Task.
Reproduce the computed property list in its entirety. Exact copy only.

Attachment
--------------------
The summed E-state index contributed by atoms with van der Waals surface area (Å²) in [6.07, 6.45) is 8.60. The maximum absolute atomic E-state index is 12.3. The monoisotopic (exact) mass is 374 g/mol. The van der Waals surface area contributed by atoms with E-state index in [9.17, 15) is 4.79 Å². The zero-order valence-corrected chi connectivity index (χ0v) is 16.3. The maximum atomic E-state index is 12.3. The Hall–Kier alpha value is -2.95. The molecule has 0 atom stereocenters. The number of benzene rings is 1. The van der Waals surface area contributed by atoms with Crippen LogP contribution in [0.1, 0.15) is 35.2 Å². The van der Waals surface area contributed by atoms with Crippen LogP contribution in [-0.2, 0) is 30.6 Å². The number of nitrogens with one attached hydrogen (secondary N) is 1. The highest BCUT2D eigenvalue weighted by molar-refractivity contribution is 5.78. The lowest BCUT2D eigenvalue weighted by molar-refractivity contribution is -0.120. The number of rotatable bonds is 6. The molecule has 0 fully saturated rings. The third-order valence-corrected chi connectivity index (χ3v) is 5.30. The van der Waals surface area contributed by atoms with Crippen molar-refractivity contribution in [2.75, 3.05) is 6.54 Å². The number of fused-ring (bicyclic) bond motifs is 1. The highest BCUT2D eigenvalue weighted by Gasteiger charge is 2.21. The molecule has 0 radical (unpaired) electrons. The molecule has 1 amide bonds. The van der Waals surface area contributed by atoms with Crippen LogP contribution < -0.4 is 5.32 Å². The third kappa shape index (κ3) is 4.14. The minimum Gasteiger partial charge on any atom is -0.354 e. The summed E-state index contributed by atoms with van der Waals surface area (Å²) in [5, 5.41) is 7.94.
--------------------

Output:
The summed E-state index contributed by atoms with van der Waals surface area (Å²) in [6.07, 6.45) is 8.60. The maximum absolute atomic E-state index is 12.3. The monoisotopic (exact) mass is 374 g/mol. The van der Waals surface area contributed by atoms with E-state index in [9.17, 15) is 4.79 Å². The zero-order valence-corrected chi connectivity index (χ0v) is 16.3. The maximum atomic E-state index is 12.3. The Hall–Kier alpha value is -2.95. The molecule has 0 atom stereocenters. The number of benzene rings is 1. The van der Waals surface area contributed by atoms with Crippen LogP contribution in [0.1, 0.15) is 35.2 Å². The van der Waals surface area contributed by atoms with Crippen LogP contribution in [-0.2, 0) is 30.6 Å². The number of nitrogens with one attached hydrogen (secondary N) is 1. The highest BCUT2D eigenvalue weighted by molar-refractivity contribution is 5.78. The lowest BCUT2D eigenvalue weighted by molar-refractivity contribution is -0.120. The number of rotatable bonds is 6. The molecule has 0 fully saturated rings. The third-order valence-corrected chi connectivity index (χ3v) is 5.30. The van der Waals surface area contributed by atoms with Crippen molar-refractivity contribution in [2.75, 3.05) is 6.54 Å². The number of fused-ring (bicyclic) bond motifs is 1. The highest BCUT2D eigenvalue weighted by Gasteiger charge is 2.21. The molecule has 0 radical (unpaired) electrons. The molecule has 1 amide bonds. The van der Waals surface area contributed by atoms with Crippen LogP contribution < -0.4 is 5.32 Å². The third kappa shape index (κ3) is 4.14. The minimum Gasteiger partial charge on any atom is -0.354 e. The summed E-state index contributed by atoms with van der Waals surface area (Å²) in [5, 5.41) is 7.94.